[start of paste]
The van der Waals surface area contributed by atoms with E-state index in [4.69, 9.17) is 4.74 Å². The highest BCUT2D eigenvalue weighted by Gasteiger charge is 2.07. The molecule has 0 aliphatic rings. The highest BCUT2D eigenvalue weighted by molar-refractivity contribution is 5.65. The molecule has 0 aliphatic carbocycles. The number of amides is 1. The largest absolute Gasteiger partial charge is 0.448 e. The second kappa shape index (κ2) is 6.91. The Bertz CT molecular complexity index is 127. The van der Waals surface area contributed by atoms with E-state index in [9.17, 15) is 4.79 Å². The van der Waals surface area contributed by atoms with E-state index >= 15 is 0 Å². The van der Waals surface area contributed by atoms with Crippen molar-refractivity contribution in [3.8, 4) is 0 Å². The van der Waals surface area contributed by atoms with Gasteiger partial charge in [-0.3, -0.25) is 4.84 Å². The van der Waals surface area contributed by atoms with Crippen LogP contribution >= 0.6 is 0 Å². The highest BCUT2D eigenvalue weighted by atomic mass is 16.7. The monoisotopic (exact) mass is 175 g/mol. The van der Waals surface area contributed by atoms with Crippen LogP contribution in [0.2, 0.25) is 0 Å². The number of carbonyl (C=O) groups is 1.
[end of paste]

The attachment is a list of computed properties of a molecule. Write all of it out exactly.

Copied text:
The van der Waals surface area contributed by atoms with E-state index in [4.69, 9.17) is 4.74 Å². The highest BCUT2D eigenvalue weighted by Gasteiger charge is 2.07. The molecule has 0 aliphatic rings. The highest BCUT2D eigenvalue weighted by molar-refractivity contribution is 5.65. The molecule has 0 aliphatic carbocycles. The number of amides is 1. The largest absolute Gasteiger partial charge is 0.448 e. The second kappa shape index (κ2) is 6.91. The Bertz CT molecular complexity index is 127. The van der Waals surface area contributed by atoms with E-state index in [9.17, 15) is 4.79 Å². The van der Waals surface area contributed by atoms with E-state index >= 15 is 0 Å². The van der Waals surface area contributed by atoms with Crippen molar-refractivity contribution in [3.8, 4) is 0 Å². The van der Waals surface area contributed by atoms with Gasteiger partial charge in [-0.3, -0.25) is 4.84 Å². The van der Waals surface area contributed by atoms with Crippen LogP contribution >= 0.6 is 0 Å². The highest BCUT2D eigenvalue weighted by atomic mass is 16.7. The monoisotopic (exact) mass is 175 g/mol. The van der Waals surface area contributed by atoms with Crippen LogP contribution in [0.2, 0.25) is 0 Å². The number of carbonyl (C=O) groups is 1.